Environment & Safety Gas Processing/LNG Maintenance & Reliability Petrochemicals Process Control Process Optimization Project Management Refining

Jet fuel demand growth lags as air traffic exceeds pre-pandemic level

(Reuters) - Global flight activity passed pre-pandemic levels for the first time in four years last week, but jet fuel demand growth has not kept apace as newer fleets of aircrafts become more fuel efficient and carry more passengers.

Aviation fuel, a product refined from crude oil, has been the single biggest contributor to oil's post-pandemic bonanza, accounting for almost half the increase in total oil demand, according to the International Energy Agency (IEA).

That makes jet fuel's pace of growth critical in forecasting how long it will take for fossil fuel demand to peak - the biggest question energy market participants are grappling with.

Global consumption of jet fuel and kerosene fell to 4.7 million barrels per day (bpd) in 2020, as activity froze during pandemic lockdowns, down from a peak of 7.9 million bpd the prior year, according to the IEA.

As the lockdowns ended and travel recovered, demand for the fuels jumped by more than a million bpd in 2022 and 2023, IEA data showed.

But global demand growth is expected to be much smaller this year, at just 230,000 bpd for a total of 7.4 million, according to IEA forecasts.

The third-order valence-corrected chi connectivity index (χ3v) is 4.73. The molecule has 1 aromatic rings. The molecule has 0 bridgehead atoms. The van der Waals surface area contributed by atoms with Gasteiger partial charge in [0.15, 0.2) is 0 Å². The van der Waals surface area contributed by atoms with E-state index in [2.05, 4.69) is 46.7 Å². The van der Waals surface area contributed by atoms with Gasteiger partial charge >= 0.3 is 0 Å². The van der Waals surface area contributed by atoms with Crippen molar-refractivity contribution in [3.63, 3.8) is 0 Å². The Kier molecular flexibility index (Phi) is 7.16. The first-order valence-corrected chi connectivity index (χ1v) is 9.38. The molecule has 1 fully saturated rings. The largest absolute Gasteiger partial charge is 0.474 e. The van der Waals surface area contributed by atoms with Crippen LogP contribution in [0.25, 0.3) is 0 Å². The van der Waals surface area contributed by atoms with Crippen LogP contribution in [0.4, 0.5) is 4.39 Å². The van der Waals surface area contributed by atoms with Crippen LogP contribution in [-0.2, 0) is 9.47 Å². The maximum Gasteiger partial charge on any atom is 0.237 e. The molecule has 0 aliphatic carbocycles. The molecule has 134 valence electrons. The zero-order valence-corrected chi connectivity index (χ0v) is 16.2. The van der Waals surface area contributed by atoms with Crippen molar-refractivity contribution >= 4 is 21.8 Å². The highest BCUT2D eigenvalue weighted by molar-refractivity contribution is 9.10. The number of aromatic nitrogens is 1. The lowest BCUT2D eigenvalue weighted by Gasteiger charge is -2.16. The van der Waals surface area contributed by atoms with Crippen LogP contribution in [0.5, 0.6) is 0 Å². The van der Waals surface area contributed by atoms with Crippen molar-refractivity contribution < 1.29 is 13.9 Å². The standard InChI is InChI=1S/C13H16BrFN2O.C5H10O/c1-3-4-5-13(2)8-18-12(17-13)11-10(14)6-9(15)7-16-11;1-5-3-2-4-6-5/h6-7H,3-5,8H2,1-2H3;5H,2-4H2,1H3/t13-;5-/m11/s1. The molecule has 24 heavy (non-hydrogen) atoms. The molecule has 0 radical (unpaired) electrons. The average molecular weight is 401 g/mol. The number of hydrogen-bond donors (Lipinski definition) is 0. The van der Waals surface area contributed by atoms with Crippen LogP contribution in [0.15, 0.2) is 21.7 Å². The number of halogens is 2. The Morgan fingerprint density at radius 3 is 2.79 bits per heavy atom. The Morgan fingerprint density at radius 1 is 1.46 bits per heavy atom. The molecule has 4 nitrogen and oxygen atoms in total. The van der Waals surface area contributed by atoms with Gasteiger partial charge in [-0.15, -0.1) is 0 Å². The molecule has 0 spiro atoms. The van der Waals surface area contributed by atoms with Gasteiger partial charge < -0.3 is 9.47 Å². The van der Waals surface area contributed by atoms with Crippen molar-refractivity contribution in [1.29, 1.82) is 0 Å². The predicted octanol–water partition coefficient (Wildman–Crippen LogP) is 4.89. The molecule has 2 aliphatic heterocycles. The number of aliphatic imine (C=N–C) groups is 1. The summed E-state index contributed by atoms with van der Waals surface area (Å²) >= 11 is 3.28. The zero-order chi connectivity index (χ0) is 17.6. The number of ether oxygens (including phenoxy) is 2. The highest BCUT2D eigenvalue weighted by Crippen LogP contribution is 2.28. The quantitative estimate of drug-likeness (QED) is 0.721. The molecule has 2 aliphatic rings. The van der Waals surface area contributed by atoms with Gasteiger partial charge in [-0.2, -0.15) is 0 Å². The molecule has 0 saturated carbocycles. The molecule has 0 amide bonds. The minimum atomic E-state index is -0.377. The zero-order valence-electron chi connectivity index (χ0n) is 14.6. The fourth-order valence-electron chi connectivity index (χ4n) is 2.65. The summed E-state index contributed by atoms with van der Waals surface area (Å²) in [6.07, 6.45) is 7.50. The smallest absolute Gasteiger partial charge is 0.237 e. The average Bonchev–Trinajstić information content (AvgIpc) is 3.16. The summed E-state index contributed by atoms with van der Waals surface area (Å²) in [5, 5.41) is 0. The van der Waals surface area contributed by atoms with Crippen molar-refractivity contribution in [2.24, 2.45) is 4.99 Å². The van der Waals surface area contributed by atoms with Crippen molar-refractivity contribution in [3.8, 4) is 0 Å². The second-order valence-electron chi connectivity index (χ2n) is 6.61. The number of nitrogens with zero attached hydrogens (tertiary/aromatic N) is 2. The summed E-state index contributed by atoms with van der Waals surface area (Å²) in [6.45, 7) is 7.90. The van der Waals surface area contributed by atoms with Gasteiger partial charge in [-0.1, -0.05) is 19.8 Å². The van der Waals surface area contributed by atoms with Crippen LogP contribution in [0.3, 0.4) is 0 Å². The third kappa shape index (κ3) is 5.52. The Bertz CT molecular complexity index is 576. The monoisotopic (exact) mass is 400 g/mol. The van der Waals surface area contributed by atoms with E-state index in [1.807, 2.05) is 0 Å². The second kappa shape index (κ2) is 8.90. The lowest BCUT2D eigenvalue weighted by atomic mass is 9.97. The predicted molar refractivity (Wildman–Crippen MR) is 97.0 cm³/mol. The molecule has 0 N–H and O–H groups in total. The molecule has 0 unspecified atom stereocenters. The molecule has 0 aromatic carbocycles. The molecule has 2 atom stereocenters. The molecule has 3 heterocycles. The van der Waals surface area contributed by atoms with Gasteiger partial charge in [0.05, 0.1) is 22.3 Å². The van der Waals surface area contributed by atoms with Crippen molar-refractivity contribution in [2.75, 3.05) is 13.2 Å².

"This is despite air traffic recovering to pre-pandemic levels, with this gap arising because of very significant gains in overall aircraft fleet efficiency over the last five years," IEA analyst Ciaran Healy said.

Flight activity hit a seven-week high in the United States and a 14-week high in Europe last week, JPMorgan analysts said on Wednesday. China's activity was at 105.3% of 2019 levels, pushing global air traffic to just above the 2019 levels for the first time, they noted.

The divergence in air travel and fuel consumption has raised questions of whether jet fuel demand will surpass its pre-pandemic peak at all, said Alex Hodes, an oil analyst with brokerage StoneX.

Efficiency gains alone have reduced jet fuel demand by around 10% versus the same level of activity before 2020, and it will take at least another year for fuel demand to make up for these changes, said Commodity Context analyst Rory Johnston.

The IEA expects jet fuel demand to hit a record later this decade, while analysts at Rystad said they expect global jet demand to cross 8 million bpd in 2026.

"We’re barely at the same level of 2019, while without the pandemic we should have been 16%-20% higher since aviation was growing at 4% per year until 2019," Rystad head of oil macro Claudio Galimberti said.

Related News

From the Archive



{{ error }}
{{ comment.name }} • {{ comment.dateCreated | date:'short' }}
{{ comment.text }}